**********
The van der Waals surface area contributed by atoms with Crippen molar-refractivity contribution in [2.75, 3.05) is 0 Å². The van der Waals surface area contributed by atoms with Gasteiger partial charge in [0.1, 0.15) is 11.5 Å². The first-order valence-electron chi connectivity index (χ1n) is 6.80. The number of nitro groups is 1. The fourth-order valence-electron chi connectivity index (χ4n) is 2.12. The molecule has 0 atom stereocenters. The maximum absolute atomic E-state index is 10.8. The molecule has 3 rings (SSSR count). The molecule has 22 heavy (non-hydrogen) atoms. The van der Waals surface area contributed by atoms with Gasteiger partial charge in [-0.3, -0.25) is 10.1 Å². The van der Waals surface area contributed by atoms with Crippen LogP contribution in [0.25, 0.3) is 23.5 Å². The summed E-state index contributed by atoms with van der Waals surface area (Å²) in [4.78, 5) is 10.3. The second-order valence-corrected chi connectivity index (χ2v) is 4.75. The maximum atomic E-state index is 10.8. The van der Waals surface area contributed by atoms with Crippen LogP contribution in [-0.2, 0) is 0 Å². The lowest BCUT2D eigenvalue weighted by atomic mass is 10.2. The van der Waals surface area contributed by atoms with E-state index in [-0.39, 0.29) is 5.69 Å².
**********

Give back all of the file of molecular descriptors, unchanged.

The van der Waals surface area contributed by atoms with Crippen molar-refractivity contribution in [2.75, 3.05) is 0 Å². The van der Waals surface area contributed by atoms with Gasteiger partial charge in [0.1, 0.15) is 11.5 Å². The first-order valence-electron chi connectivity index (χ1n) is 6.80. The number of nitro groups is 1. The fourth-order valence-electron chi connectivity index (χ4n) is 2.12. The molecule has 0 atom stereocenters. The maximum absolute atomic E-state index is 10.8. The molecule has 3 rings (SSSR count). The molecule has 22 heavy (non-hydrogen) atoms. The van der Waals surface area contributed by atoms with Gasteiger partial charge in [-0.3, -0.25) is 10.1 Å². The van der Waals surface area contributed by atoms with Crippen LogP contribution in [0.25, 0.3) is 23.5 Å². The summed E-state index contributed by atoms with van der Waals surface area (Å²) in [4.78, 5) is 10.3. The second-order valence-corrected chi connectivity index (χ2v) is 4.75. The maximum atomic E-state index is 10.8. The van der Waals surface area contributed by atoms with Crippen LogP contribution in [-0.2, 0) is 0 Å². The lowest BCUT2D eigenvalue weighted by atomic mass is 10.2. The van der Waals surface area contributed by atoms with E-state index in [-0.39, 0.29) is 5.69 Å².